Greg Wilpert: Yeah. I want to dig a little bit deeper on that issue about the fairness of this trial. Craig Murray who is a blogger, and was also at the last hearing, wrote about a number of issues, which you also mentioned. He specifically mentions district judge, Vanessa Baraitser, and one of the things that she did was completely dismiss Assange’s request for determination whether the extradition proceedings are even legal. That is, he cites according to U.K. law, “Extradition shall not be granted if the offense for which extradition is requested is a political offense.” Now, what do you think of this issue? Is Assange’s offense political, and what do you say about the judge’s reaction to that request?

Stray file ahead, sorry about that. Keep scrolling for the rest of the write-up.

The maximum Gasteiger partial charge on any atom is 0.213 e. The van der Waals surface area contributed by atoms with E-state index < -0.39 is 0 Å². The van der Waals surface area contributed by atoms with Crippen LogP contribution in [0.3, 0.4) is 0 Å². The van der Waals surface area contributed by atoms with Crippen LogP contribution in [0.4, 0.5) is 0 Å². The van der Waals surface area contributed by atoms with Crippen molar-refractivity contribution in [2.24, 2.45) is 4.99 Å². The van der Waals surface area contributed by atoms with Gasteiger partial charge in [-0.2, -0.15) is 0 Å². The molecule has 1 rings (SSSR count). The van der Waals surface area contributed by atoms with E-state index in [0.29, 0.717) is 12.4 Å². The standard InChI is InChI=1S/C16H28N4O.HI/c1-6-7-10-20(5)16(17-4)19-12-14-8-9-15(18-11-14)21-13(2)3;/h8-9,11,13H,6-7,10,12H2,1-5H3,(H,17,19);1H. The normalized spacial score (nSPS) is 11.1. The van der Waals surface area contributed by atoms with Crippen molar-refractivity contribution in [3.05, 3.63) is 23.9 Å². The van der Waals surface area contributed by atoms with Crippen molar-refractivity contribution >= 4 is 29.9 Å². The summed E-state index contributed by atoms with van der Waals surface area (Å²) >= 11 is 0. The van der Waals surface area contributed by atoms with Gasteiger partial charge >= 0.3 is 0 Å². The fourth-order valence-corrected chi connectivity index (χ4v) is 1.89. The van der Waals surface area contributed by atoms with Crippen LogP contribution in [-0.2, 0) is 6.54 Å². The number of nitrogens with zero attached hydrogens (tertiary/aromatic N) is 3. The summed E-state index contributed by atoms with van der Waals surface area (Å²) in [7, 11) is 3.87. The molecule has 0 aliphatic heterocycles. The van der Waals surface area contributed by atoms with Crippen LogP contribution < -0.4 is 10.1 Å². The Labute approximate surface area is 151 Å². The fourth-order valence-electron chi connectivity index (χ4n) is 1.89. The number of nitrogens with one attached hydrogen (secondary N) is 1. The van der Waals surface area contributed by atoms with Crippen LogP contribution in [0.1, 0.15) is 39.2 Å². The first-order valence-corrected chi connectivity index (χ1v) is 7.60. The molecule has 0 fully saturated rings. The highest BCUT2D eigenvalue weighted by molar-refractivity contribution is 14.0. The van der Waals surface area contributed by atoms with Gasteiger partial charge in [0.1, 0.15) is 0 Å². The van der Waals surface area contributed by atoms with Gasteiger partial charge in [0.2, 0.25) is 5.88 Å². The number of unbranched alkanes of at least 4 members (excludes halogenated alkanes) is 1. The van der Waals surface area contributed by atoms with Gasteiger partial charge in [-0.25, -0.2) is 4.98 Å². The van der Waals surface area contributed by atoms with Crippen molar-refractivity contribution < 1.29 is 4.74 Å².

John Pilger: I know his lawyer Gareth Peirce very well, and she’s not a person to really be angered as such. But I saw her before and after the hearing, and she was quite angry about the fact as she said, “Here we have an extradition hearing, based on a treaty between the United States and Britain, and there is a section in that treaty that said,” as you’ve just mentioned, “No one can be extradited if the,” and I paraphrase, if the so-called offense is in any way political. Well under law, it’s not a matter of opinion. They are political. All but one of the charges concocted in Virginia are based on the 1917 Espionage Act, which was a political piece of legislation used to chase off the conscientious objectors during the first World War.